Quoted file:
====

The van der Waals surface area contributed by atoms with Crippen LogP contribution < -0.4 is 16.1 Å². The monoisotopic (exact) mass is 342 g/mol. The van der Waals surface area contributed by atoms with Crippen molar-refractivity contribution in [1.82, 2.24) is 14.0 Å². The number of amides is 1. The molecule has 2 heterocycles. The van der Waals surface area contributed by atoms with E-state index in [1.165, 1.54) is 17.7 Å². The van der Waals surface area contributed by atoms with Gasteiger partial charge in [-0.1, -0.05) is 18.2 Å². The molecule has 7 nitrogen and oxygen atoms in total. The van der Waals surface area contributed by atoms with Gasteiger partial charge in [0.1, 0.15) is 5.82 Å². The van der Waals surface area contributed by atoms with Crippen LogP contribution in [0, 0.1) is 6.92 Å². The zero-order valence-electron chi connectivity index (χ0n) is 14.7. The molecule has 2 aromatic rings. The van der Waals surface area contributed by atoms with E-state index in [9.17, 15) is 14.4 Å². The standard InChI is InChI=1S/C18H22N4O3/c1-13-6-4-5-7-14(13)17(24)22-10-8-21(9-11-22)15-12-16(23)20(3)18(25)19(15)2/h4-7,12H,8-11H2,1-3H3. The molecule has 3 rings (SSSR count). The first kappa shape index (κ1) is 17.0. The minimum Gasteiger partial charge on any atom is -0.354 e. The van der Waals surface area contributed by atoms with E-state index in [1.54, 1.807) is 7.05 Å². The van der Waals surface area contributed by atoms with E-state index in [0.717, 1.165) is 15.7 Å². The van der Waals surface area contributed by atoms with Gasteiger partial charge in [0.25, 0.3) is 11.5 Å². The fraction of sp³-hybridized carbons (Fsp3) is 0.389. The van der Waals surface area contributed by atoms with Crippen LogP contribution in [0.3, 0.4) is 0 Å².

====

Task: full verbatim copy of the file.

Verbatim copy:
The van der Waals surface area contributed by atoms with Crippen LogP contribution < -0.4 is 16.1 Å². The monoisotopic (exact) mass is 342 g/mol. The van der Waals surface area contributed by atoms with Crippen molar-refractivity contribution in [1.82, 2.24) is 14.0 Å². The number of amides is 1. The molecule has 2 heterocycles. The van der Waals surface area contributed by atoms with E-state index in [1.165, 1.54) is 17.7 Å². The van der Waals surface area contributed by atoms with Gasteiger partial charge in [-0.1, -0.05) is 18.2 Å². The molecule has 7 nitrogen and oxygen atoms in total. The van der Waals surface area contributed by atoms with Gasteiger partial charge in [0.1, 0.15) is 5.82 Å². The van der Waals surface area contributed by atoms with Crippen LogP contribution in [0, 0.1) is 6.92 Å². The zero-order valence-electron chi connectivity index (χ0n) is 14.7. The molecule has 2 aromatic rings. The van der Waals surface area contributed by atoms with E-state index in [9.17, 15) is 14.4 Å². The standard InChI is InChI=1S/C18H22N4O3/c1-13-6-4-5-7-14(13)17(24)22-10-8-21(9-11-22)15-12-16(23)20(3)18(25)19(15)2/h4-7,12H,8-11H2,1-3H3. The molecule has 3 rings (SSSR count). The first kappa shape index (κ1) is 17.0. The minimum Gasteiger partial charge on any atom is -0.354 e. The van der Waals surface area contributed by atoms with E-state index in [1.54, 1.807) is 7.05 Å². The van der Waals surface area contributed by atoms with E-state index in [0.717, 1.165) is 15.7 Å². The van der Waals surface area contributed by atoms with Gasteiger partial charge in [0.25, 0.3) is 11.5 Å². The fraction of sp³-hybridized carbons (Fsp3) is 0.389. The van der Waals surface area contributed by atoms with Crippen LogP contribution in [0.3, 0.4) is 0 Å².